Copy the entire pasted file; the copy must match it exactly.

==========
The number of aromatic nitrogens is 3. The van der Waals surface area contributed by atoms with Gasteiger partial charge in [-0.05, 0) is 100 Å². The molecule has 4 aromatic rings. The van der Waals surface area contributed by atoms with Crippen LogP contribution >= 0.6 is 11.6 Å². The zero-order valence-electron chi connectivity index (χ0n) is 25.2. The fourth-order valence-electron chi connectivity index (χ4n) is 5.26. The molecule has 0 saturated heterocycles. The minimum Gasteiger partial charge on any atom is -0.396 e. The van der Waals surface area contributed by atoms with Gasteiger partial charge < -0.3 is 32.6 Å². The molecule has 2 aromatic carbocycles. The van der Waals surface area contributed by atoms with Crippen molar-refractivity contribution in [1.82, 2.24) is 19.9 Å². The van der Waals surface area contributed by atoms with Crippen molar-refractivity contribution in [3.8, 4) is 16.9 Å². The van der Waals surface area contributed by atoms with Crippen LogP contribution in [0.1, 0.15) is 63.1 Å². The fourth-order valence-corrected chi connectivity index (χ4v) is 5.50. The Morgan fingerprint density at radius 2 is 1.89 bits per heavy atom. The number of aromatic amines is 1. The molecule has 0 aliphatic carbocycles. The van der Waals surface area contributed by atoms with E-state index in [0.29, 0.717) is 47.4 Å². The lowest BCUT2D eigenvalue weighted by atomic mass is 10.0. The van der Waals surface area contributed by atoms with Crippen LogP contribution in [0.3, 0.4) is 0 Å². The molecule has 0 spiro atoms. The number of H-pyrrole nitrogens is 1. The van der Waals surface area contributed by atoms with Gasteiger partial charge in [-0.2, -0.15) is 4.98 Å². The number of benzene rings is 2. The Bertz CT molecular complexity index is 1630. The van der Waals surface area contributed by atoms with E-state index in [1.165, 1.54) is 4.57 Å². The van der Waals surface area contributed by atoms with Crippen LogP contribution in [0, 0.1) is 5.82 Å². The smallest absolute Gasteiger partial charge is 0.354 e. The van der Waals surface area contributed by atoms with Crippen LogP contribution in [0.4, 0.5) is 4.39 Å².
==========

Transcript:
The number of aromatic nitrogens is 3. The van der Waals surface area contributed by atoms with Gasteiger partial charge in [-0.05, 0) is 100 Å². The molecule has 4 aromatic rings. The van der Waals surface area contributed by atoms with Crippen LogP contribution >= 0.6 is 11.6 Å². The zero-order valence-electron chi connectivity index (χ0n) is 25.2. The fourth-order valence-electron chi connectivity index (χ4n) is 5.26. The molecule has 0 saturated heterocycles. The minimum Gasteiger partial charge on any atom is -0.396 e. The van der Waals surface area contributed by atoms with Gasteiger partial charge < -0.3 is 32.6 Å². The molecule has 2 aromatic carbocycles. The van der Waals surface area contributed by atoms with Crippen molar-refractivity contribution in [1.82, 2.24) is 19.9 Å². The van der Waals surface area contributed by atoms with Crippen molar-refractivity contribution in [3.8, 4) is 16.9 Å². The van der Waals surface area contributed by atoms with Crippen LogP contribution in [0.1, 0.15) is 63.1 Å². The fourth-order valence-corrected chi connectivity index (χ4v) is 5.50. The Morgan fingerprint density at radius 2 is 1.89 bits per heavy atom. The number of aromatic amines is 1. The molecule has 0 aliphatic carbocycles. The van der Waals surface area contributed by atoms with E-state index in [0.29, 0.717) is 47.4 Å². The lowest BCUT2D eigenvalue weighted by atomic mass is 10.0. The van der Waals surface area contributed by atoms with Crippen LogP contribution in [0.3, 0.4) is 0 Å². The molecule has 0 spiro atoms. The number of H-pyrrole nitrogens is 1. The van der Waals surface area contributed by atoms with Gasteiger partial charge in [-0.2, -0.15) is 4.98 Å². The number of benzene rings is 2. The Bertz CT molecular complexity index is 1630. The van der Waals surface area contributed by atoms with E-state index in [1.165, 1.54) is 4.57 Å². The van der Waals surface area contributed by atoms with Crippen LogP contribution in [0, 0.1) is 5.82 Å². The smallest absolute Gasteiger partial charge is 0.354 e. The van der Waals surface area contributed by atoms with Crippen LogP contribution in [0.4, 0.5) is 4.39 Å².